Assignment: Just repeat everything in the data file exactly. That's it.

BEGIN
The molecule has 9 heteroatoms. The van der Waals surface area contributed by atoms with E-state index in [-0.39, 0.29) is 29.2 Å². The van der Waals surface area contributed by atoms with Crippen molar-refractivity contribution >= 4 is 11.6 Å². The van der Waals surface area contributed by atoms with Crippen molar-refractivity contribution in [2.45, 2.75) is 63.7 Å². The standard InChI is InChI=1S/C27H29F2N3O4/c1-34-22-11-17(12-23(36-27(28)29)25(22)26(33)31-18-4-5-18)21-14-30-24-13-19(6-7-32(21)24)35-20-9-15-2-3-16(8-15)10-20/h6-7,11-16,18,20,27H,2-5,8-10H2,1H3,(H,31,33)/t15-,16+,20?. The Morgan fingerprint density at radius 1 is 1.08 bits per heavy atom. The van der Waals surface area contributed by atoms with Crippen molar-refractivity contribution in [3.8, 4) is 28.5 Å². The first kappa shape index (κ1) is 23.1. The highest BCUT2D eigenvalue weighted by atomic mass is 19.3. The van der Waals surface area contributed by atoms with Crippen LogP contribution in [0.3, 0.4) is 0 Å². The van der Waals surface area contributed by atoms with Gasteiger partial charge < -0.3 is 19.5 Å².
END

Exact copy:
The molecule has 9 heteroatoms. The van der Waals surface area contributed by atoms with E-state index in [-0.39, 0.29) is 29.2 Å². The van der Waals surface area contributed by atoms with Crippen molar-refractivity contribution >= 4 is 11.6 Å². The van der Waals surface area contributed by atoms with Crippen molar-refractivity contribution in [2.45, 2.75) is 63.7 Å². The standard InChI is InChI=1S/C27H29F2N3O4/c1-34-22-11-17(12-23(36-27(28)29)25(22)26(33)31-18-4-5-18)21-14-30-24-13-19(6-7-32(21)24)35-20-9-15-2-3-16(8-15)10-20/h6-7,11-16,18,20,27H,2-5,8-10H2,1H3,(H,31,33)/t15-,16+,20?. The Morgan fingerprint density at radius 1 is 1.08 bits per heavy atom. The van der Waals surface area contributed by atoms with Crippen molar-refractivity contribution in [3.8, 4) is 28.5 Å². The first kappa shape index (κ1) is 23.1. The highest BCUT2D eigenvalue weighted by atomic mass is 19.3. The van der Waals surface area contributed by atoms with Crippen LogP contribution in [0.3, 0.4) is 0 Å². The van der Waals surface area contributed by atoms with Gasteiger partial charge < -0.3 is 19.5 Å².